8 fl.oz. = 1 cup 16 oz. avoirdupois = 1 lb.
2 cups = 1 pint
2 pints = 1 quart
4 quarts = 1 gallon

For those who are trying to convert volume to weight, you need one more input to the equation: density. Since the above blue berries were 13 lbs. for a 1 pint (2 cups) container, blue berries apparently have a density of approximately 2.46 cups per pound ((1 pint = 2 cups) / (13 oz. / 16 oz. = 0.81 lbs.) = 2.46 cups/lb.) Of course, when you're talking blueberries, I'll bet how tightly you pack them in makes a difference. :-)

on December 8, 2008 12:40 AM
# Gillian said:

To Carol. for flour, use the rule of thumb that there are about 4 and a half oz per cup. you are correct, 8oz in a cup for milk or butter etc, but just under 2 cups for flour

on December 9, 2008 08:23 PM
# Tempest said:

hey thanks for posting this site, i have the same problem, so you saved me the trouble Instantly i put it as a favorite cause everytime I do my homework and it has that stuff in it i have to call up all my friends and ask them!

on January 10, 2009 07:43 PM
# Blooper said:

Hehe...smart that you have that on here. I was doing some math stuff and I totally blanked out when I needed the info on how many ounces there were in a cup. Thanks.
=3

on February 24, 2009 05:02 PM
# Al Green said:

Hi Jeremy,
I had to LOL at your statement due to the fact that i have the same darn problem.

God Bless you man.
keep up the good work

on August 3, 2009 06:44 AM
# James McCurdy said:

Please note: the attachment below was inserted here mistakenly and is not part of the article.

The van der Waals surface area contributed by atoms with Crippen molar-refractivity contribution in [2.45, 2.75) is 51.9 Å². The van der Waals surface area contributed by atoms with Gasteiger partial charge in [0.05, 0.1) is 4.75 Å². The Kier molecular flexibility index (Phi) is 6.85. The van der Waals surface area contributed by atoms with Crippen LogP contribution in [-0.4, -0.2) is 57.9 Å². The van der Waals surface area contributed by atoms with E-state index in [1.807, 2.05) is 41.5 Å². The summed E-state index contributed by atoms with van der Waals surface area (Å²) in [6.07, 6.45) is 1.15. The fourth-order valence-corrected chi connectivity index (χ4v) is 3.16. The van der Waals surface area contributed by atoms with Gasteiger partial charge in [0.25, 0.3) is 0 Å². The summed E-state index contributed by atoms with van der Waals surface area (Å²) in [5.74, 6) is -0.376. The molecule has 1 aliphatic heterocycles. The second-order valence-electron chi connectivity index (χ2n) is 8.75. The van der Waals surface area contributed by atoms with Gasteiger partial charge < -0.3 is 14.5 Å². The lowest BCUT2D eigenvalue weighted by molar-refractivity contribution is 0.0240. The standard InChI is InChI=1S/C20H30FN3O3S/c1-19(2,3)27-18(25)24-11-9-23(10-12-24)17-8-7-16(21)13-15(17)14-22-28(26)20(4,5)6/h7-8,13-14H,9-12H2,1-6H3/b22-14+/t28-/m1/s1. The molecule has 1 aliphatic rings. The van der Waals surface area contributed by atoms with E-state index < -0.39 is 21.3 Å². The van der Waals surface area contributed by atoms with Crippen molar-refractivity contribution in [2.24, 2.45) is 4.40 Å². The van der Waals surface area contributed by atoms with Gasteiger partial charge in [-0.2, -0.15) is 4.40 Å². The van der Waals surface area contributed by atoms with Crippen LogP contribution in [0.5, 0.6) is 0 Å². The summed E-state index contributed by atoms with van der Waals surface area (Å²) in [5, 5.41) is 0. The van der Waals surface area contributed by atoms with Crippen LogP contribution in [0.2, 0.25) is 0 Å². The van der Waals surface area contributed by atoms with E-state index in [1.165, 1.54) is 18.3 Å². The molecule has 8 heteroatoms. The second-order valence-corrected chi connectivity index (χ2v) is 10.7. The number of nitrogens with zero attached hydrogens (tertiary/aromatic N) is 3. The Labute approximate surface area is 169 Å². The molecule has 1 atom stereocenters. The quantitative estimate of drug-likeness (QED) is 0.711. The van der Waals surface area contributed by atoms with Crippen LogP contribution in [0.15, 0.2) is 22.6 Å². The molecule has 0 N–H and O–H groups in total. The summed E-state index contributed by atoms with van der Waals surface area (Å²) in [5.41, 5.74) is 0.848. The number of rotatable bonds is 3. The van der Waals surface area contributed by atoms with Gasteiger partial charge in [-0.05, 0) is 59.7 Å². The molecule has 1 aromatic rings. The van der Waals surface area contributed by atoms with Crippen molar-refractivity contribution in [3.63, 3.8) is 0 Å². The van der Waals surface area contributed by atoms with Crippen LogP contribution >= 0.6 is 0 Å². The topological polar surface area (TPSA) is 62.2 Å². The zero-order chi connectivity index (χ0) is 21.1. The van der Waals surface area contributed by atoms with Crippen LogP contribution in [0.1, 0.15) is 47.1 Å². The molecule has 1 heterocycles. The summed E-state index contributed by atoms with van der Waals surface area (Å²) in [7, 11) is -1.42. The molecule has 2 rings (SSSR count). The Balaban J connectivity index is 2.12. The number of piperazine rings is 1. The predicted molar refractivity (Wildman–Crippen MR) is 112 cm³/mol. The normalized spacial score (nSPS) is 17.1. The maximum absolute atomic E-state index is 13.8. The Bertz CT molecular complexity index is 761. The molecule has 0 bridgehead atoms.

Jeremy!

Can you or someone in the forum please tell me how to write 1-16th of an ounce in decimal?

on September 2, 2009 05:45 AM
# Susiecoo said:

Hi Jeremy!
THANK YOU for your excellent info about American cups & equivalent dry measures. As an English cricket tea lady I'm constantly searching the net for new and interesting cake recipes for my team's teas. I've been wrestling with the whole 'cups' versus 'ounces/grammes' question for a long time and am very relieved to be able to attempt some of the wonderful American recipes out there! I'm sure the players will be most appreciative!

on October 25, 2009 06:13 AM
# Anya said:

Hey Everyone!

Years ago I discovered a website with a converter of almost all measures. Great help! Enjoy!

www.galaxynet.com

on November 13, 2009 07:45 PM
# said:

Cup measurement depends on the ingredient you are measuring for example a cup of flour does not weigh the same as a cup of sugar! A cup of flour weighs approx 4 ozs or 110 grams, a cup of sugar weights approx 9 ozs or 110 grams.

This is very confusing. I was trying to make muffins and found that all the measurements were US and very different from what I use which is ozs, although I do have grams on my weighing scales. I have converted measurements as above and it worked.

Evelyn (Ireland)

on January 24, 2010 07:33 AM
# said:

Thanks Jeremy! Geez, you'd think a 41 yr old woman would know that by now!..........but hey, I don't own a measuring cup because I don't bake or cook anything. Except today, I'm making Jello......go me!........and your info was most helpful. Thanks again.

on February 22, 2010 07:08 AM
# said:

"a pint's a pound the whole world round"
reffers to HONEY.

on March 18, 2010 11:50 PM
# Nisha said:

I am having a slow moment, but how many cups are 60 oz?

on July 17, 2010 10:22 PM